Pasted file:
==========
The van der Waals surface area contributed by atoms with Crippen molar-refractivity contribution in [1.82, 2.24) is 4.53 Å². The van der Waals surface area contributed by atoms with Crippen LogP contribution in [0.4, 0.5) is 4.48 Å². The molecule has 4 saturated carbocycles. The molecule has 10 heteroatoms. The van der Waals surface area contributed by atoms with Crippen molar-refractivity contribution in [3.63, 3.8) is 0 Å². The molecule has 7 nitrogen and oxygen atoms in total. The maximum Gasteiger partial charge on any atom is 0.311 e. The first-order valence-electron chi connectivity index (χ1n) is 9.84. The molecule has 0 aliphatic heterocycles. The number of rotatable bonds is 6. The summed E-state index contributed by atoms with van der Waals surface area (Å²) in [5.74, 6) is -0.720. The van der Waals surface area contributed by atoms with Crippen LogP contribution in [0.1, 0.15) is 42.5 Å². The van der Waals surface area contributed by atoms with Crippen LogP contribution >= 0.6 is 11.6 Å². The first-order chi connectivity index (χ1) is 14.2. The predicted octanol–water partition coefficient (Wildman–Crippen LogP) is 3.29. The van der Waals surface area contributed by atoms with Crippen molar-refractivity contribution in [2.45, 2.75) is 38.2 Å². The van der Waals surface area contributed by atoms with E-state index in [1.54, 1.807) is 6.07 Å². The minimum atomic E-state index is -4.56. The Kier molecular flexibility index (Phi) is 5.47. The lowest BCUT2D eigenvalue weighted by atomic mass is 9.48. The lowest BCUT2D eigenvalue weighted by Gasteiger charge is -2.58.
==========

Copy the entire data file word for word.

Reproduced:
The van der Waals surface area contributed by atoms with Crippen molar-refractivity contribution in [1.82, 2.24) is 4.53 Å². The van der Waals surface area contributed by atoms with Crippen LogP contribution in [0.4, 0.5) is 4.48 Å². The molecule has 4 saturated carbocycles. The molecule has 10 heteroatoms. The van der Waals surface area contributed by atoms with Crippen molar-refractivity contribution in [3.63, 3.8) is 0 Å². The molecule has 7 nitrogen and oxygen atoms in total. The maximum Gasteiger partial charge on any atom is 0.311 e. The first-order valence-electron chi connectivity index (χ1n) is 9.84. The molecule has 0 aliphatic heterocycles. The number of rotatable bonds is 6. The summed E-state index contributed by atoms with van der Waals surface area (Å²) in [5.74, 6) is -0.720. The van der Waals surface area contributed by atoms with Crippen LogP contribution in [0.1, 0.15) is 42.5 Å². The van der Waals surface area contributed by atoms with Crippen LogP contribution >= 0.6 is 11.6 Å². The first-order chi connectivity index (χ1) is 14.2. The predicted octanol–water partition coefficient (Wildman–Crippen LogP) is 3.29. The van der Waals surface area contributed by atoms with Crippen molar-refractivity contribution in [2.45, 2.75) is 38.2 Å². The van der Waals surface area contributed by atoms with E-state index in [1.54, 1.807) is 6.07 Å². The minimum atomic E-state index is -4.56. The Kier molecular flexibility index (Phi) is 5.47. The lowest BCUT2D eigenvalue weighted by atomic mass is 9.48. The lowest BCUT2D eigenvalue weighted by Gasteiger charge is -2.58.